3. The Front ( comprised of several Armies, let's say 4. 3 of these would be Rifle Armies while the 4th would be a Mechanised or Tank Army. The Front's mission would be to use its Armies to achieve operationally important breakthroughs and then unleash the Tank or Mechanised Corps in order to turn that successful operation into something strategically decisive. )

Again it is a little vague but, basically the Divisions fought like demons on the front lines. The Armies were responsible for using their subordinate divisions as pinning forces and identifying one as the breakthrough division. This division would break through its opposition and create a gap which would be widened by Army-level assets until such time as the Mechanised/Tank Corps could pass through the gap and race deep into the enemy rear in pursuit of operational objectives. At this point in time the Army would have achieved its operational level objective ( passing a Tank/Mechanised Corps into the enemy rear so it could capture the operational objective ).

Now the Front would get in on the act. It would, once notified of the operational breach in the enemy line begin getting its exploitation force ( later called an Operational Manoeuvre Group ) moving and pass them through the gap in the line in a drive on distant strategic objectives which would be so vital to the enemy that taking them would dislocate the entire current defensive line and force it to withdraw.


What were the problems with this concept in view of the technology of the 1920s?

1. You had to have artillery superiority in the tactical and operational zones in order to achieve the breakthrough and suppress enemy interdiction of the routes of advance. This is why the Soviet Union developed such a large artillery park AND also invested so much in long-range guns ( what we, in the west would view as Corps-level assets ). The need to ensure appropriate levels of artillery support for the various phases also explains much of the reason why the Soviets had such large artillery groupings at Army and Front level.

2. All this talk of sweeping advances is all well and good but one of the prime lessons of the First World War was that the defender could bring their reserves into action to close off a breach more rapidly than an attacker could bring their reserves into action ( across cratered ground ) to exploit it. Thus a means must be found to move the offensive reserves into action quickly ( APCs/IFVs/desantniki ) and also another means should be found to suppress the enemy reserves and prevent their movement ( it is for this reason that about half of any Soviet armoured formation ( including MBTs ) which was assigned a break-in or exploitation role would be assigned a primary recon mission - their job was not just to break through but to let higher HQs know where the enemy reserves were so those reserves could be fixed by artillery and airpower ). The means of suppressing the reserves were airpower and artillery.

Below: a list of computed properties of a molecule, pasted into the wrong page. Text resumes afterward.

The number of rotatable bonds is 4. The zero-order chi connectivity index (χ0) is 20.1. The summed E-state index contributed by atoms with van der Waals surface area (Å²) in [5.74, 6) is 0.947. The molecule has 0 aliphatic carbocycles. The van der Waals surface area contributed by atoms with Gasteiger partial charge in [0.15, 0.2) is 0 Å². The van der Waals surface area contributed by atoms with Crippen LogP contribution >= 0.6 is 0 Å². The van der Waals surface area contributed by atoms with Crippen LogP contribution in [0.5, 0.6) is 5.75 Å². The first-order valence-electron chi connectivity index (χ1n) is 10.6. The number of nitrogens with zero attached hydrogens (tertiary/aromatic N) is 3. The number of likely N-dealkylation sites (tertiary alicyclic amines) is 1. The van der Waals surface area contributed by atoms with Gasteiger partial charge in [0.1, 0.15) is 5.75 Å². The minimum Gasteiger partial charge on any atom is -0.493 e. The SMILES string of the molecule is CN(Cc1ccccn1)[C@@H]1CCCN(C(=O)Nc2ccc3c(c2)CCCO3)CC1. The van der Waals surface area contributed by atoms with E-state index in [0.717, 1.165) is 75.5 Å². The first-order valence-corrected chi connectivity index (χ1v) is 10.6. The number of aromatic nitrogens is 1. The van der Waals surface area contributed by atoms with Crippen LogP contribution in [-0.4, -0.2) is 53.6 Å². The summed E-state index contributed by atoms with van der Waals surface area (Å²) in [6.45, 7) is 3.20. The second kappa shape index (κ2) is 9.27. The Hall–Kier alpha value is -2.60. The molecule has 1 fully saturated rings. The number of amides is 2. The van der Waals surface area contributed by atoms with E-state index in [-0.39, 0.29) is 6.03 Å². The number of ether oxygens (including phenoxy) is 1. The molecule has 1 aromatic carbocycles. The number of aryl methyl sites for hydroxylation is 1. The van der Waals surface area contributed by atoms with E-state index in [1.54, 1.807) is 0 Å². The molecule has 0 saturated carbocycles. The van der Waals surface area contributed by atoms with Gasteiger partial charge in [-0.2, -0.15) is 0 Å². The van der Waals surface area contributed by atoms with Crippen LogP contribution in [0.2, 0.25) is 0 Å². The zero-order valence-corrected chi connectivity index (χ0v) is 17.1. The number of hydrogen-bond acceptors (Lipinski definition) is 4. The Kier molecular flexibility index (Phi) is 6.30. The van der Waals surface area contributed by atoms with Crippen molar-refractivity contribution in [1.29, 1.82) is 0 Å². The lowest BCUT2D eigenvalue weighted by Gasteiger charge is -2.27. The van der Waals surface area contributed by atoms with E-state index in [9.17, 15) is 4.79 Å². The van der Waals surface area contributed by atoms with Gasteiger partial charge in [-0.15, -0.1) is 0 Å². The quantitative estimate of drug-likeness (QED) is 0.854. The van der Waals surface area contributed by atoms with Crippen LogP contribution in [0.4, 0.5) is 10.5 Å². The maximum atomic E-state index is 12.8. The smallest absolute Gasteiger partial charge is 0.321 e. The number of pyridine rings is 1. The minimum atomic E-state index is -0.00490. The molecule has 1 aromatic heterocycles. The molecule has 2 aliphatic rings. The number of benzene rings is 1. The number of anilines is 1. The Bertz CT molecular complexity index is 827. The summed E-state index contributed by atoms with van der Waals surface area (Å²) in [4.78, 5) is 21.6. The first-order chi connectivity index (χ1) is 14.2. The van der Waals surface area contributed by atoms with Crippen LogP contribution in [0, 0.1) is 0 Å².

3. RECON: If you were to pick the right portion of the front to attack and break through in you needed excellent recon. You also needed excellent recon into the enemy's operational depth so you could begin guessing where their reserves might be and could mount artillery, air or guerilla strikes on those reserves to fix them in place while you were passing the exploitation forces through.

4. Simultaneity.
Really, when you look at the deep battle concept you see that for it to succeed the entire depth of the battlefield had to be engaged and suppressed simultaneously. This necessitated the development of longer-range artillery and airplanes capable of operating into the enemy's operative depth ( the Il-2 is the best example of this and very much a philosophical precursor of the Mi-24/28 --- although the Mi-24 was better because it could also carry troops, which the Il-2 couldn't ) as well as the Red Army fetish for airborne and special operations troops. When WW2 began the Red Army had more airborne troops available than all other armies in the world combined. That didn't last long of course but it does go to show you the importance they attached to airborne troops - why? Simple, drop 1,000 airborne troops on a bridge and you can stop enemy reserves using it AND ensure it is still present when your own mechanised troops reach it in order to pass into the enemy's strategic depth.


So, what might a deep battle set up look like?
1. RECON, RECON, RECON. Find and ID every enemy formation possible to a depth of at least 50 km.

2. Assign guerillas and paratroops multiple LOC, communications and HQ targets throughout the enemy operational depth with a view to disrupting C3 and also holding chokepoint bridges/roads etc.

3. Army-level artillery strikes at enemy operational reserves. Airstrikes at enemy operational reserves.

4. Airstrikes and artillery strikes on enemy tactical reserves.

5. Massive firestrikes on selected portions of the enemy front, ideally blasting several holes through the front in front of major road nets ( running at 90 degrees to the front, the Soviets aren't interested in anything paralleling the front quite yet ).

6. Infantry units advance and move through the gaps in the enemy line, turning left and right as they pass through the enemy line in order to secure and widen the shoulders ( to ensure they are wide enough to allow firstly divisional and then later Army and Front level assets to pass through ) whilse still driving deeper into the enemy's tactical depth. Ideally they break through the enemy's tactical depth using just divisional-level assets. If necessary though Army-level independent sub-units could be used to complete the divisional breakthrough into the operational depth ( better to use independent sub-units than to have the Army Mechanised Corps bogged down in the tactical zone ).